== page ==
For instance, a lack of certain minerals in the body, such as iron or zinc, may trigger pica in some people, Moreno said. In these cases, people could crave an unusual substance the way that thirsty people crave water, she said. That the Indian man said he liked the taste of metal, and even equated it with an addiction, "almost tells you that there must be some nutritional component to it," Moreno told Live Science.
Still, pica is also linked to a number of mental disorders, including autism, obsessive-compulsive disorder and schizophrenia, Moreno said. In cases of people with schizophrenia, the patients may consume nonfood substances because they are unaware of their surroundings, she said.
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In 2011, researchers from the United Kingdom reported a case of a 19-year-old woman who had the mental health condition called borderline personality disorder. She swallowed a number of objects in order to deliberately harm herself, including knives, razors and 6-inch (15 cm) sewing pins.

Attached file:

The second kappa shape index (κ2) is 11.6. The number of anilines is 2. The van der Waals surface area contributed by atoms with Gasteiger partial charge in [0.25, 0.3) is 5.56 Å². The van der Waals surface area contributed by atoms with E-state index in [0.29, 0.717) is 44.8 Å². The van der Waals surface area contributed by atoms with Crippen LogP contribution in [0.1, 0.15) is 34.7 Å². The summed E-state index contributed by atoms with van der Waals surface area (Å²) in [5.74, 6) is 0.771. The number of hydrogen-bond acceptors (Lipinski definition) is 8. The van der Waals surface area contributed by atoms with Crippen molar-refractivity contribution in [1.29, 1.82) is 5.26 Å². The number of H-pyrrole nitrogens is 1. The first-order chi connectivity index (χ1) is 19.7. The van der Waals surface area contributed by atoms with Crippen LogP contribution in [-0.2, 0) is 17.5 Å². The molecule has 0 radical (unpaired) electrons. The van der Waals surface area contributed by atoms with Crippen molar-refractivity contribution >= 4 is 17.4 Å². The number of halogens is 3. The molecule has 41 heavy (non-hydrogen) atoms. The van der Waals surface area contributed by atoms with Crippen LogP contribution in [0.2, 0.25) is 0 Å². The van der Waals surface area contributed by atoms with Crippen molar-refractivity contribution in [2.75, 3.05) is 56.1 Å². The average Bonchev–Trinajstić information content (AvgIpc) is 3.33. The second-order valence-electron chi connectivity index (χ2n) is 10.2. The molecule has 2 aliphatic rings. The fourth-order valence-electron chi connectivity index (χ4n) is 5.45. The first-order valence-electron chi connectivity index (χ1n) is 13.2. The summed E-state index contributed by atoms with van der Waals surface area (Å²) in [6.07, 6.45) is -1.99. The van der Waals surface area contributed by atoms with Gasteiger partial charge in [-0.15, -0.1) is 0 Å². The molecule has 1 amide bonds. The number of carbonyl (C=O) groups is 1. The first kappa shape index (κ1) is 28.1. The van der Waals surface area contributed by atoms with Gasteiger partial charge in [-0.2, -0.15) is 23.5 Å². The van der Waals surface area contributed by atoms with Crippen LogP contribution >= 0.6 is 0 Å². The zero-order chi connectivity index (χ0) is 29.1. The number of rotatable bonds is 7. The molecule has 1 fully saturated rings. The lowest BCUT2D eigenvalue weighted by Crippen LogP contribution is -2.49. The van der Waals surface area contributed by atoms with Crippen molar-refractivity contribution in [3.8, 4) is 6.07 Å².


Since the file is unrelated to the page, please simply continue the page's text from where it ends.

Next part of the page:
People who have pica need to be assessed for medical problems that might result from their unusual eating patterns, including intestinal blockages, tears in the esophagus, infections and poisoning, Moreno said.
With various treatments, pica usually goes away over time, particularly if it's caused by a nutritional deficiency, Moreno said. But some people, particularly those with compulsions, might struggle with the disorder their whole lives, she said.
Original article on Live Science.
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